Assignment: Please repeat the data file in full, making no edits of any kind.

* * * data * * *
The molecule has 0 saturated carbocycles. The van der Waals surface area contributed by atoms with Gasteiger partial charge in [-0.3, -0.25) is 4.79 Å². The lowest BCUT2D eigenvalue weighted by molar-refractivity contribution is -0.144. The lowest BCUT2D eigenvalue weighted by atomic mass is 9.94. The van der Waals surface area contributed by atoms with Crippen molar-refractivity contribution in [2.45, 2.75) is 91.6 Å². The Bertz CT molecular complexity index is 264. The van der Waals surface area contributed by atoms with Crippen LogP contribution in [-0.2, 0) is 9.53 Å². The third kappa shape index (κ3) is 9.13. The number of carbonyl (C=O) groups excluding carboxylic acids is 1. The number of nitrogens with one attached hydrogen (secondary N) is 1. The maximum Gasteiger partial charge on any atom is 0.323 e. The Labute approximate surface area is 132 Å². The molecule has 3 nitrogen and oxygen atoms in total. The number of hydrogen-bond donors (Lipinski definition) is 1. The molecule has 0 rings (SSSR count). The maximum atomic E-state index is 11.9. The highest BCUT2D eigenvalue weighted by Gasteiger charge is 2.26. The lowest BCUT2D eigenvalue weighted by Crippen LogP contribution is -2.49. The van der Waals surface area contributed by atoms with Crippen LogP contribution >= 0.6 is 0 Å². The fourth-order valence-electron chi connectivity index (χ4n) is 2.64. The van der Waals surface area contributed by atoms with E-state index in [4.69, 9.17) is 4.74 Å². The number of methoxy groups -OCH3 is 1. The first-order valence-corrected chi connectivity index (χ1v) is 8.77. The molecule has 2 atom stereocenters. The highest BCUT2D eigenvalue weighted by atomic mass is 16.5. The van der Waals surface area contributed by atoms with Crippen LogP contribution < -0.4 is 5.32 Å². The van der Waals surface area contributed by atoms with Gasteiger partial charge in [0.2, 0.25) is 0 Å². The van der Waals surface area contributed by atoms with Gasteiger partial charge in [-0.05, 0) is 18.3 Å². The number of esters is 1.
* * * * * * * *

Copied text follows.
The molecule has 0 saturated carbocycles. The van der Waals surface area contributed by atoms with Gasteiger partial charge in [-0.3, -0.25) is 4.79 Å². The lowest BCUT2D eigenvalue weighted by molar-refractivity contribution is -0.144. The lowest BCUT2D eigenvalue weighted by atomic mass is 9.94. The van der Waals surface area contributed by atoms with Crippen molar-refractivity contribution in [2.45, 2.75) is 91.6 Å². The Bertz CT molecular complexity index is 264. The van der Waals surface area contributed by atoms with Crippen LogP contribution in [-0.2, 0) is 9.53 Å². The third kappa shape index (κ3) is 9.13. The number of carbonyl (C=O) groups excluding carboxylic acids is 1. The number of nitrogens with one attached hydrogen (secondary N) is 1. The maximum Gasteiger partial charge on any atom is 0.323 e. The Labute approximate surface area is 132 Å². The molecule has 3 nitrogen and oxygen atoms in total. The number of hydrogen-bond donors (Lipinski definition) is 1. The molecule has 0 rings (SSSR count). The maximum atomic E-state index is 11.9. The highest BCUT2D eigenvalue weighted by Gasteiger charge is 2.26. The lowest BCUT2D eigenvalue weighted by Crippen LogP contribution is -2.49. The van der Waals surface area contributed by atoms with Crippen LogP contribution >= 0.6 is 0 Å². The fourth-order valence-electron chi connectivity index (χ4n) is 2.64. The van der Waals surface area contributed by atoms with E-state index in [4.69, 9.17) is 4.74 Å². The number of methoxy groups -OCH3 is 1. The first-order valence-corrected chi connectivity index (χ1v) is 8.77. The molecule has 2 atom stereocenters. The highest BCUT2D eigenvalue weighted by atomic mass is 16.5. The van der Waals surface area contributed by atoms with Crippen LogP contribution < -0.4 is 5.32 Å². The van der Waals surface area contributed by atoms with Gasteiger partial charge in [0.2, 0.25) is 0 Å². The van der Waals surface area contributed by atoms with Gasteiger partial charge in [-0.05, 0) is 18.3 Å². The number of esters is 1.